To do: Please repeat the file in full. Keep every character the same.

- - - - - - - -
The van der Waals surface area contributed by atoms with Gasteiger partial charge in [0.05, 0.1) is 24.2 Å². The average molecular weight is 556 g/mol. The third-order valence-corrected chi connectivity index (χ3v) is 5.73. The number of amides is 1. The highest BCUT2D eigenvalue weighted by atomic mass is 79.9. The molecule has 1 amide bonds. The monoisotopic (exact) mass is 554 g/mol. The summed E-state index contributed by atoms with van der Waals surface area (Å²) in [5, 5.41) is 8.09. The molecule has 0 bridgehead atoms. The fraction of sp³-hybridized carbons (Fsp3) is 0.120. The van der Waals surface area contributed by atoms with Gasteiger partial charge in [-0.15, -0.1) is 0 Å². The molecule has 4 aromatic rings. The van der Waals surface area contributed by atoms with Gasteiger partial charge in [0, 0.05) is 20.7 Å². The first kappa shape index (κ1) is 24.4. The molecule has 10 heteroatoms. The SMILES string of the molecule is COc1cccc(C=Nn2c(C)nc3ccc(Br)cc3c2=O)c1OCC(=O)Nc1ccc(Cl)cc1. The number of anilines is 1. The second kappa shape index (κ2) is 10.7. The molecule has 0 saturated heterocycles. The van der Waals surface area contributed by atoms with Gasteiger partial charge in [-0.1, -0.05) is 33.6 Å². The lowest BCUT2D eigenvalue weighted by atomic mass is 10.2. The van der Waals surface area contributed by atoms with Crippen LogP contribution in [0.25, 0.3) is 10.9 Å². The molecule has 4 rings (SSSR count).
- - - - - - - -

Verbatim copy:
The van der Waals surface area contributed by atoms with Gasteiger partial charge in [0.05, 0.1) is 24.2 Å². The average molecular weight is 556 g/mol. The third-order valence-corrected chi connectivity index (χ3v) is 5.73. The number of amides is 1. The highest BCUT2D eigenvalue weighted by atomic mass is 79.9. The molecule has 1 amide bonds. The monoisotopic (exact) mass is 554 g/mol. The summed E-state index contributed by atoms with van der Waals surface area (Å²) in [5, 5.41) is 8.09. The molecule has 0 bridgehead atoms. The fraction of sp³-hybridized carbons (Fsp3) is 0.120. The van der Waals surface area contributed by atoms with Gasteiger partial charge in [-0.15, -0.1) is 0 Å². The molecule has 4 aromatic rings. The van der Waals surface area contributed by atoms with Gasteiger partial charge in [0, 0.05) is 20.7 Å². The first kappa shape index (κ1) is 24.4. The molecule has 10 heteroatoms. The SMILES string of the molecule is COc1cccc(C=Nn2c(C)nc3ccc(Br)cc3c2=O)c1OCC(=O)Nc1ccc(Cl)cc1. The number of anilines is 1. The second kappa shape index (κ2) is 10.7. The molecule has 0 saturated heterocycles. The van der Waals surface area contributed by atoms with Gasteiger partial charge in [-0.1, -0.05) is 33.6 Å². The lowest BCUT2D eigenvalue weighted by atomic mass is 10.2. The van der Waals surface area contributed by atoms with Crippen LogP contribution in [0.25, 0.3) is 10.9 Å². The molecule has 4 rings (SSSR count).